1. Immediate Office of the Administrator (MA-1). Provides leadership and direction to the program and activities of the Substance Abuse and Mental Health Services Administration as follows: (1) Responsible for program policy development; (2) provides liaison with other HHS components, other Federal organizations, the Office of the National Drug Control Policy, and outside groups; (3) provides oversight for coordination between SAMHSA and the National Institutes of Health; (4) provides correspondence control for the Agency and controls all Agency public correspondence; and (5) analyzes legislative issues, and maintains liaison with congressional committees.
2. Office of Communications (MAB). Provides leadership in the development of SAMHSA's priorities, strategies, and practices for effective communications to targeted public audiences, including relations with the media; and serves as a focal point for communications activities as follows: (1) Coordinates agency communications activities; (2) plans public events, including press conferences, speeches, and site visits for the Administrator, other SAMHSA officials, and DHHS representatives; (3) publishes SAMHSA brochures, fact sheets, and quarterly issues of SAMHSA News; (4) coordinates electronic dissemination of information, within the Agency and through the Internet and World-Wide Web; (5) develops communications channels and targets media placements; (6) develops and disseminates news releases and coordinates media contacts with Agency representatives; (7) provides editorial and policy review of all Agency publications; (8) fulfills public affairs requirements of DHHS; (9) provides agency contributions to the DHHS forecast report on significant activities; (10) manages the Agency conference exhibit program; and (11) responds to Freedom of Information Act requests.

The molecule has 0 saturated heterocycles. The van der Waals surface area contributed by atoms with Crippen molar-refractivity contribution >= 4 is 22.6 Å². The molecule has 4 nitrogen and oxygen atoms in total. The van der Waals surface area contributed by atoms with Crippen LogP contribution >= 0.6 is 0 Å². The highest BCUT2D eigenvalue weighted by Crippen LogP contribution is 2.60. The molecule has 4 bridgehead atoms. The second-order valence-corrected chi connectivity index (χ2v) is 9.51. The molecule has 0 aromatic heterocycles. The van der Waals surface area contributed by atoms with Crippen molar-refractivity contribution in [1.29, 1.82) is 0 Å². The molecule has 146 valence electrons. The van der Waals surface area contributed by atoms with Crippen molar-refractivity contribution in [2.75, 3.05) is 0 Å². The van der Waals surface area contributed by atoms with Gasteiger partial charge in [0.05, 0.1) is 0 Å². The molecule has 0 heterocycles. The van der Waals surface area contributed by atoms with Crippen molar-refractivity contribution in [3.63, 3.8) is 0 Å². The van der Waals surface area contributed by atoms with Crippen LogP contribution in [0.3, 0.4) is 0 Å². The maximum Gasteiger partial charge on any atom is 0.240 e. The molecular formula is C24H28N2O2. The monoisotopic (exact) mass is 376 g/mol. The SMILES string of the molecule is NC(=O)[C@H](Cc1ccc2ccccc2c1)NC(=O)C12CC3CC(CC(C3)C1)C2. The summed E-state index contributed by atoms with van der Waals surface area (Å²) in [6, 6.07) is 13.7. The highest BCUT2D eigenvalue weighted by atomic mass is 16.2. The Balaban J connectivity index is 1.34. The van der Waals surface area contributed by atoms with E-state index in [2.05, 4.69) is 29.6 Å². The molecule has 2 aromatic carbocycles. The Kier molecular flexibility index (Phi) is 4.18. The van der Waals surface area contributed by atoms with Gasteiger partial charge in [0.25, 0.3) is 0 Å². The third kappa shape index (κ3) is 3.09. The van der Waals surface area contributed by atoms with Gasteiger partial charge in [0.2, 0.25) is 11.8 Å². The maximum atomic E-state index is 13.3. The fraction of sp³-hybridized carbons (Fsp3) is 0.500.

3. Office of Policy, Planning and Budget (MAC). (1) Develops Agency policy for the Administrator and senior staff; (2) manages the Agency-wide planning process, including strategic planning, identification of policy priorities, and other Agency-wide and departmental planning activities; and, (3) manages the budget formulation process and provides policy guidance for the Guidance for Applicants (GFAs) development process.
a. Division of Policy Coordination (MAC-1). (1) Develops policy recommendations and issues for the Administrator and senior leadership and manages the coordination and implementation of the Agency's national program policies; (2) coordinates the Administrator's program priorities and principles as they relate to policy; (3) provides expertise for Agency leadership in issues and initiatives for alcohol, HIV/AIDS, minority health, and women's services; and, (4) manages the Agency's coordination of departmental and Presidential initiatives, nationally and internationally.